This weekend, Young Labour will run our political school in Birmingham aiming to not just encourage young members’ interest in socialist ideas and history but to promote the development of similar events across the country.
The Labour Party has seen a massive expansion of its membership under Jeremy Corbyn, who has inspired thousands with his message of peace and equality. This mass membership has rewarded us with a debt-free party and a new community organising unit, but it cannot be taken for granted.
As a party we need to develop and expand this membership, building the capacity to challenge neoliberal ideas in society, strengthening support for socialist alternatives, and ultimately, putting together the kind of majority that can win power.
We shouldn’t take our ability to organise in the Labour Party for granted. When we look across the Atlantic to the United States, we see a starkly different party system. There, candidates simply stand on a Democratic or Republican ballot line, and supporters register to vote in primaries. The idea of membership, which is so fundamental to our traditions, is almost entirely absent.
In the Labour Party we have the opportunity to unite thousands behind collectively-agreed policies, with active participation across the country and a unique link to our trade union movement. Being a member of the Labour Party means more than having a card, and it is our role, as a party, to ensure that it means a constant opportunity to not just understand the society we live in, but to change it.
People join the Labour Party for many reasons — from personal experiences, to seeing their communities impacted by austerity, to glaring social injustices, and their commitment to fighting inequality. Our job is to meet people where they are, but not to leave them there. Labour’s job is to progress people’s understanding of politics beyond single issues to an analysis of the society they live in, creating the basis for a collective conflict with those who hold power and wealth at our expense.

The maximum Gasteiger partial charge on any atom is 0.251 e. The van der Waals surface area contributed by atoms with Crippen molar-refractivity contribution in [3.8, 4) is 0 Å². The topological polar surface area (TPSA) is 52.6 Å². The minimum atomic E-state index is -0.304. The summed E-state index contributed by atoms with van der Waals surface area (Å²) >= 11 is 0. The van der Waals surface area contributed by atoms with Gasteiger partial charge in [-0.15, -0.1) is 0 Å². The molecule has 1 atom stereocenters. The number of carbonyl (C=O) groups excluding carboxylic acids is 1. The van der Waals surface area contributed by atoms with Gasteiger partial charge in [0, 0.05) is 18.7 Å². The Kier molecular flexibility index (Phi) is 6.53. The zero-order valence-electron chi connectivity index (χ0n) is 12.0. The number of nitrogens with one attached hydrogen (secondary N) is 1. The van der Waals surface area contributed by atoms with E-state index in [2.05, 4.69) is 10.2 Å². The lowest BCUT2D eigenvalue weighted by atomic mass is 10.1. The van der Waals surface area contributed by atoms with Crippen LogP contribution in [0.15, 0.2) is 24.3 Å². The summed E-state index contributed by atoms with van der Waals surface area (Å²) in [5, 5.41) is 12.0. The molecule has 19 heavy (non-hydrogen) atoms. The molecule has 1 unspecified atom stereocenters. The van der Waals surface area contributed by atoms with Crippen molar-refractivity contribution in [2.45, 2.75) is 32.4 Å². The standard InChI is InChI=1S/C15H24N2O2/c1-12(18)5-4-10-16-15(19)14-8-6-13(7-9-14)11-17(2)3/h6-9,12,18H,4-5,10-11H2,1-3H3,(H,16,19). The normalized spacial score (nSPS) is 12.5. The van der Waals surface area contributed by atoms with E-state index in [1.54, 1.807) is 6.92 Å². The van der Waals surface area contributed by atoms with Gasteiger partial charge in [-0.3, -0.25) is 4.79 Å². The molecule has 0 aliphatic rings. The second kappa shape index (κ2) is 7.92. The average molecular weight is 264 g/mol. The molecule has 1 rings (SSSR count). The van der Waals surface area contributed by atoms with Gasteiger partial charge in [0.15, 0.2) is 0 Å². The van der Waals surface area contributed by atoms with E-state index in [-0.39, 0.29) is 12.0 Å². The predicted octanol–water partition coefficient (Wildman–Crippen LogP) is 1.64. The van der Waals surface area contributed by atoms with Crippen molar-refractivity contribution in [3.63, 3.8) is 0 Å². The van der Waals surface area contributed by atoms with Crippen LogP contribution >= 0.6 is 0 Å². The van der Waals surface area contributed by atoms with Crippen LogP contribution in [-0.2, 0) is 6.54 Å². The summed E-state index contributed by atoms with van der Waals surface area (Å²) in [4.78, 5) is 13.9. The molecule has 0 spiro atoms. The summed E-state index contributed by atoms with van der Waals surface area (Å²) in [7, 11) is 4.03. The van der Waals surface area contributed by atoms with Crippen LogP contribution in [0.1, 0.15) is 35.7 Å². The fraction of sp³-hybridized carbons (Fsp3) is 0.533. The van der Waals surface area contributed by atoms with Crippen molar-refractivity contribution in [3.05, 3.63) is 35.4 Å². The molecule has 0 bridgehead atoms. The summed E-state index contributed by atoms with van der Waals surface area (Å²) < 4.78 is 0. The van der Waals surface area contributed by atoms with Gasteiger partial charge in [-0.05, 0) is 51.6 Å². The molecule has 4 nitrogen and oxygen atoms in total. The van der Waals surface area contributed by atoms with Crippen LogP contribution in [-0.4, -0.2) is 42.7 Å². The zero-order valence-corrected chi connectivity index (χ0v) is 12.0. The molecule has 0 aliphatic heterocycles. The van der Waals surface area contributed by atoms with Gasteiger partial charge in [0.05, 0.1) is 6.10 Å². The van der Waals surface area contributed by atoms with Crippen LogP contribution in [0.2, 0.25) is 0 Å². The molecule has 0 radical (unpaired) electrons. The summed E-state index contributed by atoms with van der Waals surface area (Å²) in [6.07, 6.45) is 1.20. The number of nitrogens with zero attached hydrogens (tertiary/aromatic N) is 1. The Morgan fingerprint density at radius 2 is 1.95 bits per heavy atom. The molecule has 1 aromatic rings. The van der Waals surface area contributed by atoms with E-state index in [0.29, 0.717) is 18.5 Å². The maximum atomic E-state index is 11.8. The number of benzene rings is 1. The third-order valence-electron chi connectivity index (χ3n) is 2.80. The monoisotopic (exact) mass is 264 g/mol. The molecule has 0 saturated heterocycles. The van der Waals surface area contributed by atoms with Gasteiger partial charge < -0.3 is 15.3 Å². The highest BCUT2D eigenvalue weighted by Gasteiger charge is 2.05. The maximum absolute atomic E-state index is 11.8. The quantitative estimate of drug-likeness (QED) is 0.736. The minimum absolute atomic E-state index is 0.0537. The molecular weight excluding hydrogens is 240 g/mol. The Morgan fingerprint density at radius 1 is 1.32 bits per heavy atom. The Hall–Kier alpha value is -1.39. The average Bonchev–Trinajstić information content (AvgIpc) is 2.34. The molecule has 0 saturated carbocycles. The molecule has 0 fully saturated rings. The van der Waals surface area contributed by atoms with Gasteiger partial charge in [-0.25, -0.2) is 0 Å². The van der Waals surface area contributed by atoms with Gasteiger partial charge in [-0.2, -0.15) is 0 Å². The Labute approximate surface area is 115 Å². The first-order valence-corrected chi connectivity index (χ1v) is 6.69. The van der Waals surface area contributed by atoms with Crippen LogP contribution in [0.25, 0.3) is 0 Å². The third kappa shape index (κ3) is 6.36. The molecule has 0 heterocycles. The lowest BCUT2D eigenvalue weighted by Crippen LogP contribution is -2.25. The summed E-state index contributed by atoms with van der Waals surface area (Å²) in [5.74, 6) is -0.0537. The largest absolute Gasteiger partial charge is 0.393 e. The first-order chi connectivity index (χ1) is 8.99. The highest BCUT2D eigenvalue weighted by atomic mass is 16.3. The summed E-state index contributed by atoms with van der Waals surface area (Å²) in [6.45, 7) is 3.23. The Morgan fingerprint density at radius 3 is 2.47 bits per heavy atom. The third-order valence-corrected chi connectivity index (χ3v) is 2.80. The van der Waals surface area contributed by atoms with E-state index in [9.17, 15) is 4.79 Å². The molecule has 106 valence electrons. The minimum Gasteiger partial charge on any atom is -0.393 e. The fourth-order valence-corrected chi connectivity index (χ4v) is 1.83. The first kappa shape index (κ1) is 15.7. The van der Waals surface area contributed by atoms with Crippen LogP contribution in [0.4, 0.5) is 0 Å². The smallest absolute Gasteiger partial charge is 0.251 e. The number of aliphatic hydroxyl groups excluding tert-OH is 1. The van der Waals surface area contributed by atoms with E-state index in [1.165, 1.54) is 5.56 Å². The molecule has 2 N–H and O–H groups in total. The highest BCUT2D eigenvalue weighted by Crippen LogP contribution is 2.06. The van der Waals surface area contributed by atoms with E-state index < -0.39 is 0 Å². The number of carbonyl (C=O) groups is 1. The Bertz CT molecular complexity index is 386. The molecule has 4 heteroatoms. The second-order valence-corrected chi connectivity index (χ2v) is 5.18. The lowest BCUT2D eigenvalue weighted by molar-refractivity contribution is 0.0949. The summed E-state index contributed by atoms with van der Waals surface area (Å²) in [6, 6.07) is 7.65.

The ambition is not to create socialists only within our party, but to equip our mass membership with the knowledge to strengthen and inform conversations which are happening in the homes, social spaces, and workplaces up and down the country by people who would never label themselves as ‘political’.
Liberal democracy implies that going to the ballot box every four years constitutes meaningful accountability over the decisions made by those in positions of power. There is often little to allow people to grasp how day-to-day issues like their wages, access to education, and quality of healthcare relate to the decisions of politicians. Educating our members, and in turn the broader public that they interact with, is essential to combatting the notion that collective action can’t change these things, which is a major obstacle to achieving a socialist government.
It is also fundamental to giving our members confidence. Labour’s policies of redistributing wealth and power at home, and pursuing peace abroad, are deeply unpopular with Britain’s establishment. Every week the party is subject to a new line of attack from the media and the Tories’ allies in business. If we are to avoid capitulating on our necessary programme of reform, we will need to build a counter-hegemonic apparatus that pushes back against the ruling elite and their ideas.
How can we combat the relentless narrative that there isn’t enough money to fund decent public services when it’s all our members read in their newspapers or hear on television? Not challenging the dominance of right-wing arguments led to Labour taking the blame for the fallout of the global financial crisis in 2008. These lessons must be learnt.
We now have a membership committed to more radical transformation. But if we are serious about breaking with the legacy of New Labour, with its close relationship to finance capital, US imperialism, and the racist, right-wing press, we must provide people with a vision where none of these are necessary.
This is particularly important with our younger base of members. Young people in Britain face many of the consequences of Tory policy — from education and youth services cuts, to sky-high tuition fees, low-waged, insecure work, and high rents. But most don’t join Labour as well-versed socialists. Young Labour holds a key role in kick-starting this journey.
Political education isn’t just about books or lectures, it’s about creating a common understanding of the world and empowering people to change it. Ultimately, that is the only way that we can challenge the power of capital and build the case for a socialist future.